Fears over security of child data

Queensland independent and Catholic schools have sounded the alarm over the potential for student and parent data to fall into the wrong hands as a result of proposed laws.

The new laws, which require data to be handed over to approved school health program providers, are designed to improve vaccination rates and increase the number of students benefitting from the School Dental Program (SDP).

However, the Queensland Catholic Education Commission (QCEC) and Independent Schools Queensland (ISQ) said they were concerned about the “continued storage and destruction of the disclosed information”.

In a submission to a parliamentary inquiry, ISQ said that it supported the overall intent of the new laws but wanted assurances that the data would not fall into the wrong hands.

However, the state’s Health Minister, Cameron Dick, said the legislation included strict penalties for misuse of information.

Principals have been urged to champion a more mature attitude towards student data privacy in an era of increasing data collection, or risk the potential of student data being misused.

Privacy experts argue the growth of data collection by both schools and third party service providers means student data is now at more risk of misuse than ever before.

“The more data that is available at people’s fingertips, the more easily it is going to be abused,” said barrister and Australian Privacy Foundation (APF) board member, Peter Clarke.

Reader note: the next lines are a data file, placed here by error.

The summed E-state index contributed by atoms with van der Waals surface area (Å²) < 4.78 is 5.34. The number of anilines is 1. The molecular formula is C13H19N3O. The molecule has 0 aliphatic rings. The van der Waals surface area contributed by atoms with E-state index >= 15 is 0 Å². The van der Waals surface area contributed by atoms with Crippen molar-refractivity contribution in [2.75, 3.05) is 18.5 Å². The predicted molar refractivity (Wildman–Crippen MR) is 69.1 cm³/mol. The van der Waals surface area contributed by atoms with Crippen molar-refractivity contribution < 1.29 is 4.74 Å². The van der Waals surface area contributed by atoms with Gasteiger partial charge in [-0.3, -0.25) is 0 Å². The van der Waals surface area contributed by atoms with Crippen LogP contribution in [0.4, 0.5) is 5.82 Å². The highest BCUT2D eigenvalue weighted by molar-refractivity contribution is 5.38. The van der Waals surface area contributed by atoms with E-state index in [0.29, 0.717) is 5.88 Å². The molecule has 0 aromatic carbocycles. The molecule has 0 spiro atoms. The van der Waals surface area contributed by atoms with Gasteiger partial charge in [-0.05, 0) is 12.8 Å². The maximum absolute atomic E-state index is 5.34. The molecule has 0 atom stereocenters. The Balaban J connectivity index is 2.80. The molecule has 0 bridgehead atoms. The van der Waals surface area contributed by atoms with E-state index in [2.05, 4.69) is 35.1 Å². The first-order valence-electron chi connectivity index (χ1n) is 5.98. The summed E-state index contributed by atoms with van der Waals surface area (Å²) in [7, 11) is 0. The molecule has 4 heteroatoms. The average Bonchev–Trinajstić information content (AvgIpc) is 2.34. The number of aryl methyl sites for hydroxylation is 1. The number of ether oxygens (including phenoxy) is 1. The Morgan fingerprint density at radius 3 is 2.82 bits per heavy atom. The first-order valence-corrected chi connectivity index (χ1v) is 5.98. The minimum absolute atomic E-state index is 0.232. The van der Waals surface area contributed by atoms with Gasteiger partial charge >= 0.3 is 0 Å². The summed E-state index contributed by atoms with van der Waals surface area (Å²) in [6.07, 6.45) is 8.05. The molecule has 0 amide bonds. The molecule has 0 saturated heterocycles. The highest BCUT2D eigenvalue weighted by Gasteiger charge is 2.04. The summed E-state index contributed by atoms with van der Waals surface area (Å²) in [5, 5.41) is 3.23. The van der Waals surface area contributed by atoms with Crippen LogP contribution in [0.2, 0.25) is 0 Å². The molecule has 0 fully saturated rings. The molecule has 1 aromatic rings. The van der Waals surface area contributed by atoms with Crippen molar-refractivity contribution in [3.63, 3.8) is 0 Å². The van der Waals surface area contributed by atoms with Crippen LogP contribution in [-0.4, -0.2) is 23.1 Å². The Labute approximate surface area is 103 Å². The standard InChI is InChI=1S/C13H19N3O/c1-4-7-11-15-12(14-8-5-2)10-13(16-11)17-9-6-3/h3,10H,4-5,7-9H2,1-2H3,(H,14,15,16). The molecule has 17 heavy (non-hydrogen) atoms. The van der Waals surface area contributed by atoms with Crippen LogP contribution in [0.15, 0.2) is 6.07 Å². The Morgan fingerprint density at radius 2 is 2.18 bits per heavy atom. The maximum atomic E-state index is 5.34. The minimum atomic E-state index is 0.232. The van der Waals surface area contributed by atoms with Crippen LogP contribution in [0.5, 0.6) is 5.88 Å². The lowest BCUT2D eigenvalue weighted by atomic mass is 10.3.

On a school level, Clarke says while an array of sensitive data like health records, counseling notes or even sexual preference information were once kept in separate places in paper form, today’s IT systems allow them to be aggregated and accessed from one central repository.
“This has a positive effect – there’s more administrative efficiency. But the potential for misuse of data and data breaches has the potential for impacts on students,” Clarke says.

Likewise, third party education technology providers, often located in the US, are data mining students and are not subject to the same strict standards set by Australian privacy law.

“The thing to remember when you use services like Google and you are not paying for the use of those services is that you are the product – your information will be data mined.”